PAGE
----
"Tom H." <[email protected]> wrote in message
    news:[email protected]
    > > But I do not like to spend my time looking at the trail surface and
    > > proceeding with caution. Screw it! Get the fat knobbies and be done with

    it.
    > > That way you can spend your time looking at the passing scenery and need

    not
    > > concern yourself with the trail surface.

    >
    > Which tires are 'the fat knobbies?"
    >
    > Right now I am running Kendra 20 X 1.5s.
    >
    > Tom


    A tire with a width of only 1.5 is not very fat, but if they are knobbies
    they will probably get you by. I prefer really fat which means more like
    2.0 or even 2.5. Another neat trick when the trail surface gets really bad
    is to run them at lower pressures. You will never be fast with these types
    of tires, but you will be safe.

    Here in Minnesota most of the bike trails are paved and so tires are never
    an issue. However, if you go over to Wisconsin, you will find that very
    many of their bike trails are gravel, limestone screenings, etc. - so you
    have to be more careful on those kind of trail surfaces.

    If and when I ever fall on a bike, it is time for a major examination of
    what caused the fall - and on unpaved bike trails it is almost always due to
    running high pressure narrow type tires. You will never fall with the fat
    low pressure knobbies, but you will never be fast either. But I ride bike
    trails for the scenery, not to be fast on them. If I want to be fast I will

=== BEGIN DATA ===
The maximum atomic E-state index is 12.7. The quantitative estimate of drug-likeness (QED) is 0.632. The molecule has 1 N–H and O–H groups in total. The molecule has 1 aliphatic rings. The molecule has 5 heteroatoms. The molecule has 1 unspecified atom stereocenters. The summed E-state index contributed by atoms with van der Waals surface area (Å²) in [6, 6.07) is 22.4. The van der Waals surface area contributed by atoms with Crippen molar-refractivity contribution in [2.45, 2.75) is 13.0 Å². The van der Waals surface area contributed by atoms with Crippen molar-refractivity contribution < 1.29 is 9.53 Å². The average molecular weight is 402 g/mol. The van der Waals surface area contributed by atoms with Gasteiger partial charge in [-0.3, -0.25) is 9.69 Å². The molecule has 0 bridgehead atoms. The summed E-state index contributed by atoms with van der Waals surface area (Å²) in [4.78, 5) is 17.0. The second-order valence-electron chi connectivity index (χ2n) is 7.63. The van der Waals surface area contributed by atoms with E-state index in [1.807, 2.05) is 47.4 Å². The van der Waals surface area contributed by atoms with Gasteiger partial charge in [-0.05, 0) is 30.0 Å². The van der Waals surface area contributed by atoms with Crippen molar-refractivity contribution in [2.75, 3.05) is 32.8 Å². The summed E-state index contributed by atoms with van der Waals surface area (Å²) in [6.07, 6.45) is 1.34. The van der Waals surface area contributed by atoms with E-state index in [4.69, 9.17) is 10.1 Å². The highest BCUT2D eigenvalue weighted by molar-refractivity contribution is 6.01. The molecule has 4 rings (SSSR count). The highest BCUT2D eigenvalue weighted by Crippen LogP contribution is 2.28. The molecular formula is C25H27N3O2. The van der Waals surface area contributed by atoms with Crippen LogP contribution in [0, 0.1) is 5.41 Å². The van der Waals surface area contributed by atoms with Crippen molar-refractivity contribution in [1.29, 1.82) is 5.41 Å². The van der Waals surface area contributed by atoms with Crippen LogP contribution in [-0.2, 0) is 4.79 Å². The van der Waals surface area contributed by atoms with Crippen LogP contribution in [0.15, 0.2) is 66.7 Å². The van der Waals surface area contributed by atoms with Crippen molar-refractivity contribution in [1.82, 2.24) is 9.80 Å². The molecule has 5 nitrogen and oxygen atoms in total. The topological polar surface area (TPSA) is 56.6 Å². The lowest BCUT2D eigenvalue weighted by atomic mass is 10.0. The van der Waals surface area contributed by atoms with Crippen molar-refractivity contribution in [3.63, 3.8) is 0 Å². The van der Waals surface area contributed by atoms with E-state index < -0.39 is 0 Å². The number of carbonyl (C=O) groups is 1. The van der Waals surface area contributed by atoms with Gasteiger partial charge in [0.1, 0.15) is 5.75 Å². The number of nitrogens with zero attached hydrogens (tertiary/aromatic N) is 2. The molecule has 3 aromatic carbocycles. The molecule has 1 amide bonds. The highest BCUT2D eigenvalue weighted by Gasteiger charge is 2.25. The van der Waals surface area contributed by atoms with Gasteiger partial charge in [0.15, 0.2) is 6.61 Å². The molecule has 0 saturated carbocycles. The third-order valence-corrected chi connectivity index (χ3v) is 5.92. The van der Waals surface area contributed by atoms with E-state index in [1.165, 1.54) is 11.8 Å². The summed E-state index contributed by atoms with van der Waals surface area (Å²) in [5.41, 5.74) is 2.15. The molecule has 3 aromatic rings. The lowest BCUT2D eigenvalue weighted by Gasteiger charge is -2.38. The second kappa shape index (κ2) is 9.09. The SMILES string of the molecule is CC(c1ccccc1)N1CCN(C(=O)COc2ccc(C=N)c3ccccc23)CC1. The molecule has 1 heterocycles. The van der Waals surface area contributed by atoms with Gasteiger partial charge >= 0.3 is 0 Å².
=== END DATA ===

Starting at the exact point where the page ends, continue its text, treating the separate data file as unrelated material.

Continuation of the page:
find a county blacktop to ride my bike on.

    --
    Regards,

    Ed Dolan - Minnesota
     
  7. Tom H.

    Tom H. Guest

    Thanks for the advice. Speed is no longer an issue with me either.
    Hell, I am grateful I can still bike when most guys I know have turned
    into major couch potatoes at my age (55). Or they are dead.

    Can you guys give me a good source for these wide tires?
     
  8. Edward Dolan

    Edward Dolan Guest

    "Tom H." <[email protected]> wrote in message
    news:[email protected]
    > Thanks for the advice. Speed is no longer an issue with me either.
    > Hell, I am grateful I can still bike when most guys I know have turned
    > into major couch potatoes at my age (55). Or they are dead.
    >
    > Can you guys give me a good source for these wide tires?


    Tom, I checked the Hostel Shoppe catalog and they have the wide tires up to
    2.0, although none of them are true knobbies. They are also quite pricey. I
    think if I were you I would just go to my local bike shop or Wal-Mart and
    see what they have in your size. They will surely have some knobbies. A
    pressure of up to 60 or 70 psi should be fine. They should not be expensive.
    You will never wear out these kind of tires. They are strictly for gravel
    and you will never be fast on them. You have to make sure the tires will fit
    inside your frame and fork of course.

    I am not an expert on tires and always get the cheapest tires I can find.
    Down through the years I have had much more trouble with expensive high
    pressure tires than I have ever had with cheap low pressure tires. When you
    give up on speed, a whole new and better world opens up for you.

    You are still quite young at 55 and need not start thinking about the end
    for another 20 years - provided you take care of yourself and keep on
    biking. After 75, all bets are off.

    Good luck!

    --
    Regards,

    Ed Dolan - Minnesota
     
  9. Steve Baker

    Steve Baker Guest

    [email protected] (Tom H.) wrote in message
    > Can you guys give me a good source for these wide tires?


    Try Danscomp.com. They have a big supply of 20/406 tires for the BMX
    set. I wouldn't get those big knobblies just for the Tunnel Hill
    Trail, though. My S-Licks go a great job on that kind of thing without
    the weight and performance penalties. Maybe something like the Maxxis
    Hook Worm would do the job for you.

    Enjot TH!
     
  10. Tom H.

    Tom H. Guest

    Thanks for the advice, Ed! I'll check ouit Wal-mart today!

    I try to opt for the cheap but workable route too.